Published on September 29, 2007
Slide2: Special thanks to: Marion County Health Department Purdue University Indiana University - Purdue University Indianapolis HACCP Solution Company Indiana State Department of Health Restaurant and Hospitality Association of Indiana MODULE 1: MODULE 1 FOODBORNE ILLNESS Foodborne illness:It’s in the news: Foodborne illness: It’s in the news Supermarket Executives See Food Safety as Consumer Issue of the New Millennium Food-poisoning outbreak may not be over E.coli 0157:H7 At a Glance Salmonella Suit Filed 600 Restaurant Patrons Contract Hepatitis A look at the numbers...: A look at the numbers... In the United States every year: Over 250 billion meals are prepared An estimated 76 million foodborne illnesses occur >5,000 foodborne associated deaths Costs = $10 to 83 billion Management responsibility: Management responsibility Exclude sick employees Properly cook and maintain potentially hazardous foods at correct temperatures Monitor employee handwashing Monitor sanitizing of equipment and utensils Foodborne illness: Foodborne illness “... when a person becomes ill after ingesting a contaminated food...” Foodborne illness can be caused by: Biological hazards (bacteria, viruses) Chemical hazards (cleaning agents, toxins) Physical hazards (bone, glass, metal) Symptoms of foodborne illness: Symptoms of foodborne illness Nausea Vomiting Diarrhea Fever Headache Who is most at risk?: Who is most at risk? Highly Susceptible Populations: Infants Elderly Pregnant women Those with a weakened immune system Where do foodborne illnesses occur?: Where do foodborne illnesses occur? (Centers for Disease Control and Prevention) Known causative agents implicated in foodborne outbreaks: Known causative agents implicated in foodborne outbreaks (Centers for Disease Control and Prevention) Sources of foodborne hazards: Sources of foodborne hazards Food handler Food contact surfaces Insects, rodents, animals Water, air, soil Food!! (raw) Potentially hazardous foods: Potentially hazardous foods “...foods that can support the growth of harmful bacteria...” Foods high in protein or carbohydrates Foods low in acid Foods high in moisture Examples of potentially hazardous foods: Examples of potentially hazardous foods Meats Seafood Eggs Dairy products Cooked rice & pasta Cooked fruits & vegetables Sliced fruits & vegetables Oil and herb mixes Contributing factors of foodborne illness: Contributing factors of foodborne illness (Centers for Disease Control and Prevention) Prevention of foodborne illness: Prevention of foodborne illness Practice good personal hygiene Prevent cross contamination Avoid temperature abuse Proper cold storage Proper thawing Proper cooking Proper cooling Proper reheating Proper hot holding Bacterial growth: Bacterial growth At time = 0 minutes: 1 bacterial cell At time = 15 minutes: 2 bacterial cells At time = 30 minutes: 4 bacterial cells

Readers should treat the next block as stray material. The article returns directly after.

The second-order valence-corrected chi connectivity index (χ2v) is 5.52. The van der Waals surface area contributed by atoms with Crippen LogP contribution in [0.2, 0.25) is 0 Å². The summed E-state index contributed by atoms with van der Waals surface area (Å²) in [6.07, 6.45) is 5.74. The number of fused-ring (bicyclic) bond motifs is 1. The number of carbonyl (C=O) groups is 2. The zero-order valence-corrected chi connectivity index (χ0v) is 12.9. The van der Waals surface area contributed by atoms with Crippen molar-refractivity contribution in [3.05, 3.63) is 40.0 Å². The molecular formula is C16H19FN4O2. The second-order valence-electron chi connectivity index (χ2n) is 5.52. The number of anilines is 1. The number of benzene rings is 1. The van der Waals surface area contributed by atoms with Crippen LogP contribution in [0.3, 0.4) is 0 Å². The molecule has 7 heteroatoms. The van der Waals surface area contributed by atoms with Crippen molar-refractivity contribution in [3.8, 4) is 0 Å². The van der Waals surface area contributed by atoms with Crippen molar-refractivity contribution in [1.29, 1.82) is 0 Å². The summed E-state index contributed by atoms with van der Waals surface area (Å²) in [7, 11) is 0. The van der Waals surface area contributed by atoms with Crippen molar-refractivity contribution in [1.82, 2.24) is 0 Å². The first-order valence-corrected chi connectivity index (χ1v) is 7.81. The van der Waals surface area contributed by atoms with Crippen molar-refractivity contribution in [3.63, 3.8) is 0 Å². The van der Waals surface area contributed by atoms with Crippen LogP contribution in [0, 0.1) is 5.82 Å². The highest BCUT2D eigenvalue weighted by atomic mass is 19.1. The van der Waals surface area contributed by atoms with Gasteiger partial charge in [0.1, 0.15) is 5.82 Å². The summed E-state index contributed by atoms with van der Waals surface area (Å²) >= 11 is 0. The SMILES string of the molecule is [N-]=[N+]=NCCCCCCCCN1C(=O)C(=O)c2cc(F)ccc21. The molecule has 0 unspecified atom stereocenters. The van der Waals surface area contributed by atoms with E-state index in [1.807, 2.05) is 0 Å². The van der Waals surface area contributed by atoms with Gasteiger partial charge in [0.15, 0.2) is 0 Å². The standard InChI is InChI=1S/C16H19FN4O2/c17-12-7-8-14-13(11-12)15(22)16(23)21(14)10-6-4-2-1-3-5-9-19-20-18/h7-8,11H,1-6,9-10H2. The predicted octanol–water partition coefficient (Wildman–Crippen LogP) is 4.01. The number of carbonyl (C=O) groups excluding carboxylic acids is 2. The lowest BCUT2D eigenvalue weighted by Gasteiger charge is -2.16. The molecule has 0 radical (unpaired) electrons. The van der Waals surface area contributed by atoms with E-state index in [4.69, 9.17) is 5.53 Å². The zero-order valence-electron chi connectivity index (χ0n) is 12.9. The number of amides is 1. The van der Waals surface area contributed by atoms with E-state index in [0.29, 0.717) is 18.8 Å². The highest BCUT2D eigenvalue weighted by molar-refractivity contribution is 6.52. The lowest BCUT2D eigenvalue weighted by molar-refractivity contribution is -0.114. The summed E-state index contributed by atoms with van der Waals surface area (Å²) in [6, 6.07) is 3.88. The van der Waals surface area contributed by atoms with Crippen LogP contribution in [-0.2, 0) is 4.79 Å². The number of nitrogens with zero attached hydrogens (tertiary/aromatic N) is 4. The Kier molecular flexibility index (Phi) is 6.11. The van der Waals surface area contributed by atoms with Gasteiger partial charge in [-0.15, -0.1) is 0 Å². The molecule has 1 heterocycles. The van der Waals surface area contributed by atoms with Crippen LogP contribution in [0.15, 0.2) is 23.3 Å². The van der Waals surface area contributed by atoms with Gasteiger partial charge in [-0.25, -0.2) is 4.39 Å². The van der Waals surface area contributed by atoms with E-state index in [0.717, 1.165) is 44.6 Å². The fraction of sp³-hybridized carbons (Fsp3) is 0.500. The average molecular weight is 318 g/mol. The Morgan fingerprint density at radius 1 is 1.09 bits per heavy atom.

MODULE 1 FOODBORNE ILLNESS. 4 •Foodborne illness is often reported by the media. ... FSAFDY1 Author: hamstrak Created Date: 8/19/2002 2:01:43 PM ...